3 Worrisome Trends That Investors Should Know About M1 Ltd’s Business
M1 Ltd (SGX: B2F) is an easily recognisable company in Singapore, given that it’s our island nation’s third largest operational telco.
One of the things that I like to do when analysing a company is to study its track record. The past is no guarantee of the future. But historical information is the most reliable thing that we can use as our basis to forecast what lies ahead.
And this brings me to five trends that investors should note about M1’s business. Unfortunately, all of them are negative. For the sake of brevity, I’ll share three trends in this article, and discuss the remaining two in the coming days.
To begin with, let’s look at M1’s profits. This is one of the most important things an investor should study with any company.
From 2013 to 2017, M1’s profit after tax had declined by 17% in all to S$132.5 million. What’s more, from the peak of S$178.5 million reached in 2015, M1 has seen its profit after tax fall by 26% to 2017’s level.
The gearing ratio is calculated by dividing a company’s net debt (total debt minus total borrowings) by its equity. It is a measure of how much financial risk a company is taking on.
From 2013 to 2016, M1’s gearing increased from 0.5 to 1.0, before dipping slightly to 0.9 in 2017.
As a rule of thumb, a gearing that is higher than 1 is considered high. But, it is also common for telcos to have gearing ratios in excess of 1, since these companies have very stable streams of revenue, and also are able to take on more financial risk.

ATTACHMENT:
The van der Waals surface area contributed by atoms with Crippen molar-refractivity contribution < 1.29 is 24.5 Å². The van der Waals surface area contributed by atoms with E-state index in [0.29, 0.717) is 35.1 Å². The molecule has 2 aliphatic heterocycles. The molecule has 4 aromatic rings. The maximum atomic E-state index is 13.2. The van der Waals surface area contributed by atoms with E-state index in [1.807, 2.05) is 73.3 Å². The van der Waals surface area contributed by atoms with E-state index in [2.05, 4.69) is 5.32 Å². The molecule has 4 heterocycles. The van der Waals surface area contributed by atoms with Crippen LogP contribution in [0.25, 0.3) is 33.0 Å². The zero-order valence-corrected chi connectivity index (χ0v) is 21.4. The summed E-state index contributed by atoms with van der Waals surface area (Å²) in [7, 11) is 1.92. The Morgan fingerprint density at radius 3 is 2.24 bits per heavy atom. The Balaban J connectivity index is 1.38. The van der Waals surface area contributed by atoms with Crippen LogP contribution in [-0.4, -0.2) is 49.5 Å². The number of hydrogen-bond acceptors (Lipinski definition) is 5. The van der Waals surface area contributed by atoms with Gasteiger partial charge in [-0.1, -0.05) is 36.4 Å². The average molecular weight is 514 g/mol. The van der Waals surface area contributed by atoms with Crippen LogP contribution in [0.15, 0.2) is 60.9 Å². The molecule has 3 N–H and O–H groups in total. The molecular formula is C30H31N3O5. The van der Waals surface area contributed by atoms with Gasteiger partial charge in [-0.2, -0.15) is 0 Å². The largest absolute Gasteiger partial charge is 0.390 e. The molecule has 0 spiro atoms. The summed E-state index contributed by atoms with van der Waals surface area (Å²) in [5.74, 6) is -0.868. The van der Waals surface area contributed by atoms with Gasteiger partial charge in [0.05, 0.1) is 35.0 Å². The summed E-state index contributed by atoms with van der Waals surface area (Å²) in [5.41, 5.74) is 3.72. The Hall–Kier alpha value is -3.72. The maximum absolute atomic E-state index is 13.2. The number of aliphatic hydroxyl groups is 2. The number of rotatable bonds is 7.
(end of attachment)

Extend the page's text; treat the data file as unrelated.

So, I don’t think M1’s current gearing ratio is unreasonably high. But, I am a little concerned with the increase in the company’s gearing over the last few years.
Ineffective capital expenditure
The next negative trend that I will focus on is the changes in M1’s capital expenditure from 2013 to 2017.
Generally, investors do expect a company to incur capital expenditure in order to sustain and/or grow its business.
In the case of M1, it has been incurring significant capital expenditure. From 2013 to 2017, the company’s capital expenditure had grown in every single year (except for 2015), climbing from S$125.3 million to S$151.1 million.
Yet, as mentioned earlier, M1’s profit has declined over the same period. In other words, the capital expenditure incurred by M1 over the years has failed to sustain the company’s business.
I’ll wrap things up with M1’s negative trends here, but as I mentioned, I’ll be sharing more in the coming days. Stay tuned!